[Eoas-seminar] Geophysics Job Talk Monday, March 1st @ 3:30 PM

eoas-seminar at lists.fsu.edu eoas-seminar at lists.fsu.edu
Thu Feb 25 17:15:27 EST 2021

Dear all,

Neala Creasy is candidate for the faculty search in "Geophysics”.  Her virtual visit dates are March 1st and  2nd.

Please email me: mmookherjee at fsu.edu<mailto:mmmookherjee at fsu.edu> and let me know if you would like to meet the candidate.

I am also attaching the title, abstract, and a poster with relevant details.

Zoom link for the talk: https://fsu.zoom.us/j/93286142639
Date and Time: March 1st 3:30 PM

Title: Deep Earth Seismology: Revealing the Birth of Plumes and the Death of Plates
Abstract:  Plate tectonics represents the surface expression of Earth’s convecting mantle, resulting from the continued cooling of the planet. Solid-state mantle convection drives subducting plates/slabs into the deep mantle, while driving plumes up to the surface as hotspot volcanism. Earthquake seismology has the power to image the interior of the planet to better understand these processes. While general seismic imaging (such as tomography or waveform modelling) can reveal the locations, properties, and dimensions of deep mantle objects (plumes, slabs, etc.), it cannot reveal the context of these features in relation to mantle flow. Therefore, the main way to characterize mantle flow is with seismic anisotropy (how seismic wave speeds change with direction). In this seminar, I illustrate the links that I have made between seismic observations, mineral physics experiments, and dynamics with an emphasis on the lowermost mantle (the D” region: 200-300 km thick region directly above the core mantle boundary). Based on recent modeling of anisotropy, we have been able to better constrain likely mechanisms for D”-anisotropy and possible directions of flow. However, these models are based on ray theory, an infinite frequency approximation to the wave equation. In my current research, I am exploring the limits of ray theory as applied to seismic anisotropy and imaging in general. I use 3D numerical modeling of the wave equation to explore finite frequency effects on seismic observations, such as anisotropy. In the future, I would like to better understand features in the deep mantle and core by the following: (1) expanding the number of observations of seismic heterogeneities and anisotropy in the deep Earth; (2) using full-waveform modeling to better constrain the mechanism of anisotropy in the D” layer; (3) better image and model the Earth’s outer core; and (4) work towards global full waveform inversion of shear wave splitting.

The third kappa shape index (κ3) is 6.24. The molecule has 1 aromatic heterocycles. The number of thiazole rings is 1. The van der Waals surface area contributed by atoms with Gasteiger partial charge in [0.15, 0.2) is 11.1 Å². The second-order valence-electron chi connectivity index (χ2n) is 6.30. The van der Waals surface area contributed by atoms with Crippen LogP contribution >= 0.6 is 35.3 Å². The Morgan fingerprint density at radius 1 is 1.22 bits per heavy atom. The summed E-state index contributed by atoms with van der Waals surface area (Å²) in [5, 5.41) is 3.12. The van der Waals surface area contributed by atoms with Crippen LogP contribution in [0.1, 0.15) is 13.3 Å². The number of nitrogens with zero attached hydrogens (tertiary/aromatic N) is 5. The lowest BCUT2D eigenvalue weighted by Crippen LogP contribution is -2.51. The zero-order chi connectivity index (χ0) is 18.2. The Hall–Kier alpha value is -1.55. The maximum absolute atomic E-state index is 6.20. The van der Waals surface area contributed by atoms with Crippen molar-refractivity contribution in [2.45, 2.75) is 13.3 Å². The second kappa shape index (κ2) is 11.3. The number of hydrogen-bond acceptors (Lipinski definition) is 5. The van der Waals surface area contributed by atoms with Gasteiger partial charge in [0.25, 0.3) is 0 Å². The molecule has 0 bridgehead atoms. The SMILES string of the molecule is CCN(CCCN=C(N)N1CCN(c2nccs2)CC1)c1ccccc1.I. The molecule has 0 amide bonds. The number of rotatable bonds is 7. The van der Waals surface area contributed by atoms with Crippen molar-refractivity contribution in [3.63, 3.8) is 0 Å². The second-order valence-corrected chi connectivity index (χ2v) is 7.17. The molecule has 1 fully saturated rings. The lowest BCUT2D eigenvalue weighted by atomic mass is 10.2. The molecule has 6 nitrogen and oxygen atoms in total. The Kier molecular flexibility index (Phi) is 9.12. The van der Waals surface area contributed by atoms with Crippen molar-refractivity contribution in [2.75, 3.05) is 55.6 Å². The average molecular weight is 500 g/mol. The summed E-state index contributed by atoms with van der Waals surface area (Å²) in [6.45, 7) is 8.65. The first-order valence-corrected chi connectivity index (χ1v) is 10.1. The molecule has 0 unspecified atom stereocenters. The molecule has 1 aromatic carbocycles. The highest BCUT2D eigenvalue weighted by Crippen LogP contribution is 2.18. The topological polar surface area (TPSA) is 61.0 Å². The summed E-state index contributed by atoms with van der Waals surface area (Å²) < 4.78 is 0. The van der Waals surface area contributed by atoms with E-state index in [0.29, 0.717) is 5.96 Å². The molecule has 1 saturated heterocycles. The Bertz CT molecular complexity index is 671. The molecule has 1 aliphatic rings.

Mainak Mookherjee
Associate Professor
Earth, Ocean and Atmospheric Sciences
Florida State University
Tallahassee, Fl, 32310, USA

Phone:(850) 644-1536 (Office)
Email: mmookherjee at fsu.edu<mailto:mmookherjee at fsu.edu>
Email: mainak.mookherjee at gmail.com

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